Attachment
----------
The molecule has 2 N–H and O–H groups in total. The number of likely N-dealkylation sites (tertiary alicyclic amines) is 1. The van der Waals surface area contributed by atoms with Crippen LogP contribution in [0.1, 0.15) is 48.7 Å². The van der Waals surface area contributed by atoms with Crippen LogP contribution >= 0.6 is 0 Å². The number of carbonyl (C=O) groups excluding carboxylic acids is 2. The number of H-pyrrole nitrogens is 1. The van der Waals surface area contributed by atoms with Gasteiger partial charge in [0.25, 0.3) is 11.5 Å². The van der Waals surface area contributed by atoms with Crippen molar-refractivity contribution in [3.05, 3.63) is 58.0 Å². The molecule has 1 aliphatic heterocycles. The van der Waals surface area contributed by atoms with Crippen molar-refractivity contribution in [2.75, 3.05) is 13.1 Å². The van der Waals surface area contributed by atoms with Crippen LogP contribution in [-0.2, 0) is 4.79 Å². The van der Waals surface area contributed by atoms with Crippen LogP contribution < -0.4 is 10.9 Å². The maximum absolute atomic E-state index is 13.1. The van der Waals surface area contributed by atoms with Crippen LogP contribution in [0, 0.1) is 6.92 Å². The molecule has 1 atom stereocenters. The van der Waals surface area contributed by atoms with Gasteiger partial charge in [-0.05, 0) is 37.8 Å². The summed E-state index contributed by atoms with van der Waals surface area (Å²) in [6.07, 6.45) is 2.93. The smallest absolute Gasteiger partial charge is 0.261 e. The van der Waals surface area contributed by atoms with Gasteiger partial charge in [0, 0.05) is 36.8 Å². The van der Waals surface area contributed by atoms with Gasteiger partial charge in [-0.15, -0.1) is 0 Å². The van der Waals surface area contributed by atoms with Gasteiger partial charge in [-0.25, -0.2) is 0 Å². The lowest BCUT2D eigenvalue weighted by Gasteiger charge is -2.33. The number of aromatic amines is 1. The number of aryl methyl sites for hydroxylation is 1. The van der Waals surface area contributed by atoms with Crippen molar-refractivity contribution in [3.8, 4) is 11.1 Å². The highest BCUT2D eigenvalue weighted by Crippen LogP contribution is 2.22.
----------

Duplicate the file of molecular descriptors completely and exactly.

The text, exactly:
The molecule has 2 N–H and O–H groups in total. The number of likely N-dealkylation sites (tertiary alicyclic amines) is 1. The van der Waals surface area contributed by atoms with Crippen LogP contribution in [0.1, 0.15) is 48.7 Å². The van der Waals surface area contributed by atoms with Crippen LogP contribution >= 0.6 is 0 Å². The number of carbonyl (C=O) groups excluding carboxylic acids is 2. The number of H-pyrrole nitrogens is 1. The van der Waals surface area contributed by atoms with Gasteiger partial charge in [0.25, 0.3) is 11.5 Å². The van der Waals surface area contributed by atoms with Crippen molar-refractivity contribution in [3.05, 3.63) is 58.0 Å². The molecule has 1 aliphatic heterocycles. The van der Waals surface area contributed by atoms with Crippen molar-refractivity contribution in [2.75, 3.05) is 13.1 Å². The van der Waals surface area contributed by atoms with Crippen LogP contribution in [-0.2, 0) is 4.79 Å². The van der Waals surface area contributed by atoms with Crippen LogP contribution < -0.4 is 10.9 Å². The maximum absolute atomic E-state index is 13.1. The van der Waals surface area contributed by atoms with Crippen LogP contribution in [0, 0.1) is 6.92 Å². The molecule has 1 atom stereocenters. The van der Waals surface area contributed by atoms with Gasteiger partial charge in [-0.05, 0) is 37.8 Å². The summed E-state index contributed by atoms with van der Waals surface area (Å²) in [6.07, 6.45) is 2.93. The smallest absolute Gasteiger partial charge is 0.261 e. The van der Waals surface area contributed by atoms with Gasteiger partial charge in [0, 0.05) is 36.8 Å². The van der Waals surface area contributed by atoms with Gasteiger partial charge in [-0.15, -0.1) is 0 Å². The van der Waals surface area contributed by atoms with Gasteiger partial charge in [-0.25, -0.2) is 0 Å². The lowest BCUT2D eigenvalue weighted by Gasteiger charge is -2.33. The number of aromatic amines is 1. The number of aryl methyl sites for hydroxylation is 1. The van der Waals surface area contributed by atoms with Crippen molar-refractivity contribution in [3.8, 4) is 11.1 Å². The highest BCUT2D eigenvalue weighted by Crippen LogP contribution is 2.22.